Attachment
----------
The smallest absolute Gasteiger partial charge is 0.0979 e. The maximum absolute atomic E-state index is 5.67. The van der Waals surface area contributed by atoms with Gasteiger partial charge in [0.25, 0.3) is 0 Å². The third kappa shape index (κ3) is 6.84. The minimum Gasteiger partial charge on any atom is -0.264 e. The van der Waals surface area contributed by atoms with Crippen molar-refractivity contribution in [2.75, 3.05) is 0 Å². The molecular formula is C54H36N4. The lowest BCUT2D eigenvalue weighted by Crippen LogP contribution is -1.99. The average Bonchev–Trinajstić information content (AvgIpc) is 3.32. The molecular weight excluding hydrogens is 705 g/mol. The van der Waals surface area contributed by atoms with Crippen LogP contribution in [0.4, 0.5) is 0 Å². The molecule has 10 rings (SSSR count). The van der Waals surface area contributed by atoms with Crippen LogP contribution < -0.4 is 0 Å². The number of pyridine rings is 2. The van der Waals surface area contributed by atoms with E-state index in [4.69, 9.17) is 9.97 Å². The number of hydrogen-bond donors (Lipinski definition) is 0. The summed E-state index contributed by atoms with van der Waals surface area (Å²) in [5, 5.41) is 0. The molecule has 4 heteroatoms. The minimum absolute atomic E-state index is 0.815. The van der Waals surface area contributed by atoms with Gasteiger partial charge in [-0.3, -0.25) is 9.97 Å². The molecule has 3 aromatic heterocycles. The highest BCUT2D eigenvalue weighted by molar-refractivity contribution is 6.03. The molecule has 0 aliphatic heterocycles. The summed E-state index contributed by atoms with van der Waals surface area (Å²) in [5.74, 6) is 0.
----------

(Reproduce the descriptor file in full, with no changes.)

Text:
The smallest absolute Gasteiger partial charge is 0.0979 e. The maximum absolute atomic E-state index is 5.67. The van der Waals surface area contributed by atoms with Gasteiger partial charge in [0.25, 0.3) is 0 Å². The third kappa shape index (κ3) is 6.84. The minimum Gasteiger partial charge on any atom is -0.264 e. The van der Waals surface area contributed by atoms with Crippen molar-refractivity contribution in [2.75, 3.05) is 0 Å². The molecular formula is C54H36N4. The lowest BCUT2D eigenvalue weighted by Crippen LogP contribution is -1.99. The average Bonchev–Trinajstić information content (AvgIpc) is 3.32. The molecular weight excluding hydrogens is 705 g/mol. The van der Waals surface area contributed by atoms with Crippen LogP contribution in [0.4, 0.5) is 0 Å². The molecule has 10 rings (SSSR count). The van der Waals surface area contributed by atoms with Crippen LogP contribution < -0.4 is 0 Å². The number of pyridine rings is 2. The van der Waals surface area contributed by atoms with E-state index in [4.69, 9.17) is 9.97 Å². The number of hydrogen-bond donors (Lipinski definition) is 0. The summed E-state index contributed by atoms with van der Waals surface area (Å²) in [5, 5.41) is 0. The molecule has 4 heteroatoms. The minimum absolute atomic E-state index is 0.815. The van der Waals surface area contributed by atoms with Gasteiger partial charge in [-0.3, -0.25) is 9.97 Å². The molecule has 3 aromatic heterocycles. The highest BCUT2D eigenvalue weighted by molar-refractivity contribution is 6.03. The molecule has 0 aliphatic heterocycles. The summed E-state index contributed by atoms with van der Waals surface area (Å²) in [5.74, 6) is 0.